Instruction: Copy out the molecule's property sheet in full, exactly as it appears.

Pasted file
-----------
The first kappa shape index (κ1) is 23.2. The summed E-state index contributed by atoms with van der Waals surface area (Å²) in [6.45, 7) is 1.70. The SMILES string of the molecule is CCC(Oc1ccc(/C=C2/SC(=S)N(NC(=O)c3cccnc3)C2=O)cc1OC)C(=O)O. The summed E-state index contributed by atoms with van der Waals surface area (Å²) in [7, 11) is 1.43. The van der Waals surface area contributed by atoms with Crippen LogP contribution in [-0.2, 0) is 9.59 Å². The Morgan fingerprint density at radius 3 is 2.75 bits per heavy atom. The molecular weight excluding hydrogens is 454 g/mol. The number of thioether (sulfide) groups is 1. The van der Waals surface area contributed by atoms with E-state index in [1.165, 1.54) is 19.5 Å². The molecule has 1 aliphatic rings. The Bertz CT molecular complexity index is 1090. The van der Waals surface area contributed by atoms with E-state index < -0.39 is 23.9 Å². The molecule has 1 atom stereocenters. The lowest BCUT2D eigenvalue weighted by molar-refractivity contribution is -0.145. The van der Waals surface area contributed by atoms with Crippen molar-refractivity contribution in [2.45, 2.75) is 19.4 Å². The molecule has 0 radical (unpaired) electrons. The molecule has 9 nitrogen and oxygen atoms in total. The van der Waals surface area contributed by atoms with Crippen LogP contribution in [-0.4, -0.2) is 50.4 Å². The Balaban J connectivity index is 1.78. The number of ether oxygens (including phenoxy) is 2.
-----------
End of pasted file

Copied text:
The first kappa shape index (κ1) is 23.2. The summed E-state index contributed by atoms with van der Waals surface area (Å²) in [6.45, 7) is 1.70. The SMILES string of the molecule is CCC(Oc1ccc(/C=C2/SC(=S)N(NC(=O)c3cccnc3)C2=O)cc1OC)C(=O)O. The summed E-state index contributed by atoms with van der Waals surface area (Å²) in [7, 11) is 1.43. The van der Waals surface area contributed by atoms with Crippen LogP contribution in [-0.2, 0) is 9.59 Å². The Morgan fingerprint density at radius 3 is 2.75 bits per heavy atom. The molecular weight excluding hydrogens is 454 g/mol. The number of thioether (sulfide) groups is 1. The van der Waals surface area contributed by atoms with E-state index in [1.165, 1.54) is 19.5 Å². The molecule has 1 aliphatic rings. The Bertz CT molecular complexity index is 1090. The van der Waals surface area contributed by atoms with E-state index < -0.39 is 23.9 Å². The molecule has 1 atom stereocenters. The lowest BCUT2D eigenvalue weighted by molar-refractivity contribution is -0.145. The van der Waals surface area contributed by atoms with Crippen molar-refractivity contribution in [2.45, 2.75) is 19.4 Å². The molecule has 0 radical (unpaired) electrons. The molecule has 9 nitrogen and oxygen atoms in total. The van der Waals surface area contributed by atoms with Crippen LogP contribution in [-0.4, -0.2) is 50.4 Å². The Balaban J connectivity index is 1.78. The number of ether oxygens (including phenoxy) is 2.